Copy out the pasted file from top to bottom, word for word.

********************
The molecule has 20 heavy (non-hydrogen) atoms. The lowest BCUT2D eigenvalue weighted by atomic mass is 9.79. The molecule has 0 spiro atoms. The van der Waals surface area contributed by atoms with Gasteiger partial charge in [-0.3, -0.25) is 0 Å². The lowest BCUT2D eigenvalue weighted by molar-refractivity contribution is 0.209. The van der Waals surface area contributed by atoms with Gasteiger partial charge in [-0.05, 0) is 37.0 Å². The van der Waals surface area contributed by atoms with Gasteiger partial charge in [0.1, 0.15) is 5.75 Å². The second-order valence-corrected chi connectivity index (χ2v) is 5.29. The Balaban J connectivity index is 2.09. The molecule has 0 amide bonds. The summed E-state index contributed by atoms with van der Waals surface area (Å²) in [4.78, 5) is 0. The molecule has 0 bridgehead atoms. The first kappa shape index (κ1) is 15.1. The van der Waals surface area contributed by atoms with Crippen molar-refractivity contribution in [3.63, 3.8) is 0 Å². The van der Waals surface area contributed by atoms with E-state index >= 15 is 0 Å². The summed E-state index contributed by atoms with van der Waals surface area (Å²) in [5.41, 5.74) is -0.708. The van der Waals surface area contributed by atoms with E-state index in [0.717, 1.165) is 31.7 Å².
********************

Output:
The molecule has 20 heavy (non-hydrogen) atoms. The lowest BCUT2D eigenvalue weighted by atomic mass is 9.79. The molecule has 0 spiro atoms. The van der Waals surface area contributed by atoms with Gasteiger partial charge in [-0.3, -0.25) is 0 Å². The lowest BCUT2D eigenvalue weighted by molar-refractivity contribution is 0.209. The van der Waals surface area contributed by atoms with Gasteiger partial charge in [-0.05, 0) is 37.0 Å². The van der Waals surface area contributed by atoms with Gasteiger partial charge in [0.1, 0.15) is 5.75 Å². The second-order valence-corrected chi connectivity index (χ2v) is 5.29. The Balaban J connectivity index is 2.09. The molecule has 0 amide bonds. The summed E-state index contributed by atoms with van der Waals surface area (Å²) in [4.78, 5) is 0. The molecule has 0 bridgehead atoms. The first kappa shape index (κ1) is 15.1. The van der Waals surface area contributed by atoms with Crippen molar-refractivity contribution in [3.63, 3.8) is 0 Å². The van der Waals surface area contributed by atoms with E-state index >= 15 is 0 Å². The summed E-state index contributed by atoms with van der Waals surface area (Å²) in [5.41, 5.74) is -0.708. The van der Waals surface area contributed by atoms with E-state index in [0.717, 1.165) is 31.7 Å².